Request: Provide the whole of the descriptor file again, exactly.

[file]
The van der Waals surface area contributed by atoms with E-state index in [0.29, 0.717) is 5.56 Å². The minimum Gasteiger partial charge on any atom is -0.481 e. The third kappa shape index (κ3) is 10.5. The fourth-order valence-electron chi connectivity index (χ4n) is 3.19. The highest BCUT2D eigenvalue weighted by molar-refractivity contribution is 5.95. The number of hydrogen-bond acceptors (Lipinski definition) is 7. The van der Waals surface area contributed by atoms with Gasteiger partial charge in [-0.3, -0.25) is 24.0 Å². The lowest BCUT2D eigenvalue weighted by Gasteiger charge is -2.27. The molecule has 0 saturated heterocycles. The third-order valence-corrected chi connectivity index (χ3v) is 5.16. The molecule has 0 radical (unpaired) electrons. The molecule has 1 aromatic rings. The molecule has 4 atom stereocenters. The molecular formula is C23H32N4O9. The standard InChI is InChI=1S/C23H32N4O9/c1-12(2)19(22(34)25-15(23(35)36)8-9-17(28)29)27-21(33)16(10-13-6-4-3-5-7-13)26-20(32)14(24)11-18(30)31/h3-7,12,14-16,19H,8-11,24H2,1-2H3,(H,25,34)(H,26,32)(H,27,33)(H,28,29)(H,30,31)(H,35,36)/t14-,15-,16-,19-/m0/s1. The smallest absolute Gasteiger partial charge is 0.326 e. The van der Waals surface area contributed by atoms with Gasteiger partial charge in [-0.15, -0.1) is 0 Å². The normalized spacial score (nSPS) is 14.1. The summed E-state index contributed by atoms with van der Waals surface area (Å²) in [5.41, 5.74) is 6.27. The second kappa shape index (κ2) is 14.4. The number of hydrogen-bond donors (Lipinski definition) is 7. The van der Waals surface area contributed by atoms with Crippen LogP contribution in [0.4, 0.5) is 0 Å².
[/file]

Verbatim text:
The van der Waals surface area contributed by atoms with E-state index in [0.29, 0.717) is 5.56 Å². The minimum Gasteiger partial charge on any atom is -0.481 e. The third kappa shape index (κ3) is 10.5. The fourth-order valence-electron chi connectivity index (χ4n) is 3.19. The highest BCUT2D eigenvalue weighted by molar-refractivity contribution is 5.95. The number of hydrogen-bond acceptors (Lipinski definition) is 7. The van der Waals surface area contributed by atoms with Gasteiger partial charge in [-0.3, -0.25) is 24.0 Å². The lowest BCUT2D eigenvalue weighted by Gasteiger charge is -2.27. The molecule has 0 saturated heterocycles. The third-order valence-corrected chi connectivity index (χ3v) is 5.16. The molecule has 0 radical (unpaired) electrons. The molecule has 1 aromatic rings. The molecule has 4 atom stereocenters. The molecular formula is C23H32N4O9. The standard InChI is InChI=1S/C23H32N4O9/c1-12(2)19(22(34)25-15(23(35)36)8-9-17(28)29)27-21(33)16(10-13-6-4-3-5-7-13)26-20(32)14(24)11-18(30)31/h3-7,12,14-16,19H,8-11,24H2,1-2H3,(H,25,34)(H,26,32)(H,27,33)(H,28,29)(H,30,31)(H,35,36)/t14-,15-,16-,19-/m0/s1. The smallest absolute Gasteiger partial charge is 0.326 e. The van der Waals surface area contributed by atoms with Gasteiger partial charge in [-0.15, -0.1) is 0 Å². The normalized spacial score (nSPS) is 14.1. The summed E-state index contributed by atoms with van der Waals surface area (Å²) in [5.41, 5.74) is 6.27. The second kappa shape index (κ2) is 14.4. The number of hydrogen-bond donors (Lipinski definition) is 7. The van der Waals surface area contributed by atoms with Crippen LogP contribution in [0.4, 0.5) is 0 Å².